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Alkaliphiles: The Versatile Tools in Biotechnology

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Alkaliphiles in Biotechnology

Part of the book series: Advances in Biochemical Engineering/Biotechnology ((ABE,volume 172))

Abstract

The extreme environments within the biosphere are inhabited by organisms known as extremophiles. Lately, these organisms are attracting a great deal of interest from researchers and industrialists. The motive behind this attraction is mainly related to the desire for new and efficient products of biotechnological importance and human curiosity of understanding nature. Organisms living in common “human-friendly” environments have served humanity for a very long time, and this has led to exhaustion of the low-hanging “fruits,” a phenomenon witnessed by the diminishing rate of new discoveries. For example, acquiring novel products such as drugs from the traditional sources has become difficult and expensive. Such challenges together with the basic research interest have brought the exploration of previously neglected or unknown groups of organisms. Extremophiles are among these groups which have been brought to focus and garnering a growing importance in biotechnology. In the last few decades, numerous extremophiles and their products have got their ways into industrial, agricultural, environmental, pharmaceutical, and other biotechnological applications.

Alkaliphiles, organisms which thrive optimally at or above pH 9, are one of the most important classes of extremophiles. To flourish in their extreme habitats, alkaliphiles evolved impressive structural and functional adaptations. The high pH adaptation gave unique biocatalysts that are operationally stable at elevated pH and several other novel products with immense biotechnological application potential. Advances in the cultivation techniques, success in gene cloning and expression, metabolic engineering, metagenomics, and other related techniques are significantly contributing to expand the application horizon of these remarkable organisms of the ‘bizarre’ world. Studies have shown the enormous potential of alkaliphiles in numerous biotechnological applications. Although it seems just the beginning, some fantastic strides are already made in tapping this potential. This work tries to review some of the prominent applications of alkaliphiles by focusing such as on their enzymes, metabolites, exopolysaccharides, and biosurfactants. Moreover, the chapter strives to assesses the whole-cell applications of alkaliphiles including in biomining, food and feed supplementation, bioconstruction, microbial fuel cell, biofuel production, and bioremediation.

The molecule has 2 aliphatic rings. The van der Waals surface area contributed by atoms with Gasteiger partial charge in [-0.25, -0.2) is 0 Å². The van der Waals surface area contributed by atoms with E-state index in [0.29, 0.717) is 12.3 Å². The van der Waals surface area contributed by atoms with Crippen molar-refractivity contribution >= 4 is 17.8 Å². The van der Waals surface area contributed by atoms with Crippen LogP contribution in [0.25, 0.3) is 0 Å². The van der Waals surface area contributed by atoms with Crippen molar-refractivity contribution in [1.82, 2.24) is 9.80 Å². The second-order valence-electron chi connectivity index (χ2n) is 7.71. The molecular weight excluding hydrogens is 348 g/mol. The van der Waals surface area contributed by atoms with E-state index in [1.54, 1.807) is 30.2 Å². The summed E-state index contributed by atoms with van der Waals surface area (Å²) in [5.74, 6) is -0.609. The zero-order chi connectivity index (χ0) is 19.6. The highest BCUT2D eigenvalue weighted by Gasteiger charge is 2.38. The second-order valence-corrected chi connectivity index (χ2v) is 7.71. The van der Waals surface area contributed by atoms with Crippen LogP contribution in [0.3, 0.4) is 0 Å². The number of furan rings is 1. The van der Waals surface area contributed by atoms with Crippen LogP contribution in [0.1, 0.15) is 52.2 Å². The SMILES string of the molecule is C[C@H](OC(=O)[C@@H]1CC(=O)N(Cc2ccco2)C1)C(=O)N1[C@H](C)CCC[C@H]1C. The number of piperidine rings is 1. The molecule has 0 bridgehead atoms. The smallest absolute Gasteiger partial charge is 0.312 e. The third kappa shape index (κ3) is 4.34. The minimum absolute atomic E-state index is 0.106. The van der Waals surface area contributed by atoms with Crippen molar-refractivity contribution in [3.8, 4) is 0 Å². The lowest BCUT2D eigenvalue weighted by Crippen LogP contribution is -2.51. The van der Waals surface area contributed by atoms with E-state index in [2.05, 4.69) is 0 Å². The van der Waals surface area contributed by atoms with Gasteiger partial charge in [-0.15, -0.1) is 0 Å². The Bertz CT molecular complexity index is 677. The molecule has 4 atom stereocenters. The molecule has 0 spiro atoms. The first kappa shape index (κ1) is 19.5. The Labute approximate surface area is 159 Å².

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Abbreviations

AFPs:

Antifreeze proteins

ATP:

Adenosine triphosphate

CD:

Cyclodextrins

CGTase:

Cyclo-maltodextrin glucanotransferase

CMC:

Critical micelle concentration

DP:

Degree of polymerization

ECF:

Elemental chlorine free

EDTA:

Ethylenediaminetetraacetic acid

EPS:

Exopolysaccharide

GWh:

Gigawatt hours

IFT:

Interfacial tension

MEOR:

Microbial enhanced oil recovery

MFC:

Microbial fuel cell

MPa:

Megapascal

mW:

Milliwatt

NADH:

Reduced nicotinamide adenine dinucleotide

NADPH:

Reduced nicotinamide adenine dinucleotide phosphate

PCR:

Polymerase chain reaction

PGP:

Plant growth promoting

PGPR:

Plant growth-promoting rhizobacteria

TCF:

Total chlorine free

Wa:

Water activity

Wh:

Watt-hour

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Mamo, G., Mattiasson, B. (2020). Alkaliphiles: The Versatile Tools in Biotechnology. In: Mamo, G., Mattiasson, B. (eds) Alkaliphiles in Biotechnology. Advances in Biochemical Engineering/Biotechnology, vol 172. Springer, Cham. https://doi.org/10.1007/10_2020_126

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